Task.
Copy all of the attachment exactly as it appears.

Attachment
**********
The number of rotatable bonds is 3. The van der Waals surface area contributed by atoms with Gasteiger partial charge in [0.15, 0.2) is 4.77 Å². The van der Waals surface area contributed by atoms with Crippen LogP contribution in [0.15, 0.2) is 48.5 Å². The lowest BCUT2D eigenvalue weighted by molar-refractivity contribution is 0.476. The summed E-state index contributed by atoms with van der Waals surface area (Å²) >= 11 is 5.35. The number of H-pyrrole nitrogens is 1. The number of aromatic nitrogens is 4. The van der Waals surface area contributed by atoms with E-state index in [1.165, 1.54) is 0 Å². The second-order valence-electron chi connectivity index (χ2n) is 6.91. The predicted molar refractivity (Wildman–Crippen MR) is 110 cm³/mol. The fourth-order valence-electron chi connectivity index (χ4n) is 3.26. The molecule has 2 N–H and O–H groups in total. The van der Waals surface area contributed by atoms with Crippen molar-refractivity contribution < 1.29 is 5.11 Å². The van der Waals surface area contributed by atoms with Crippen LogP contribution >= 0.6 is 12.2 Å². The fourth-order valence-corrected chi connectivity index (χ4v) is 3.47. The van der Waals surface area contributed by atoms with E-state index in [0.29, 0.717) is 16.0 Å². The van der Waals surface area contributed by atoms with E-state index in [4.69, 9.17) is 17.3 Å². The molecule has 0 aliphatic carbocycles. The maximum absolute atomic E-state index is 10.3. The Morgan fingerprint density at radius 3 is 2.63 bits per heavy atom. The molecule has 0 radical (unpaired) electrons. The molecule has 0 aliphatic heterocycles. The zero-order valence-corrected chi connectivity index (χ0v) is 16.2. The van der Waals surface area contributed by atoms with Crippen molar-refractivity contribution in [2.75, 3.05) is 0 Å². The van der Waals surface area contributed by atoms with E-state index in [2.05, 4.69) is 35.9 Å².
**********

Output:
The number of rotatable bonds is 3. The van der Waals surface area contributed by atoms with Gasteiger partial charge in [0.15, 0.2) is 4.77 Å². The van der Waals surface area contributed by atoms with Crippen LogP contribution in [0.15, 0.2) is 48.5 Å². The lowest BCUT2D eigenvalue weighted by molar-refractivity contribution is 0.476. The summed E-state index contributed by atoms with van der Waals surface area (Å²) >= 11 is 5.35. The number of H-pyrrole nitrogens is 1. The number of aromatic nitrogens is 4. The van der Waals surface area contributed by atoms with E-state index in [1.165, 1.54) is 0 Å². The second-order valence-electron chi connectivity index (χ2n) is 6.91. The predicted molar refractivity (Wildman–Crippen MR) is 110 cm³/mol. The fourth-order valence-electron chi connectivity index (χ4n) is 3.26. The molecule has 2 N–H and O–H groups in total. The van der Waals surface area contributed by atoms with Crippen molar-refractivity contribution < 1.29 is 5.11 Å². The van der Waals surface area contributed by atoms with Crippen LogP contribution >= 0.6 is 12.2 Å². The fourth-order valence-corrected chi connectivity index (χ4v) is 3.47. The van der Waals surface area contributed by atoms with E-state index in [0.29, 0.717) is 16.0 Å². The van der Waals surface area contributed by atoms with E-state index in [4.69, 9.17) is 17.3 Å². The molecule has 0 aliphatic carbocycles. The maximum absolute atomic E-state index is 10.3. The Morgan fingerprint density at radius 3 is 2.63 bits per heavy atom. The molecule has 0 radical (unpaired) electrons. The molecule has 0 aliphatic heterocycles. The zero-order valence-corrected chi connectivity index (χ0v) is 16.2. The van der Waals surface area contributed by atoms with Crippen molar-refractivity contribution in [2.75, 3.05) is 0 Å². The van der Waals surface area contributed by atoms with E-state index in [2.05, 4.69) is 35.9 Å².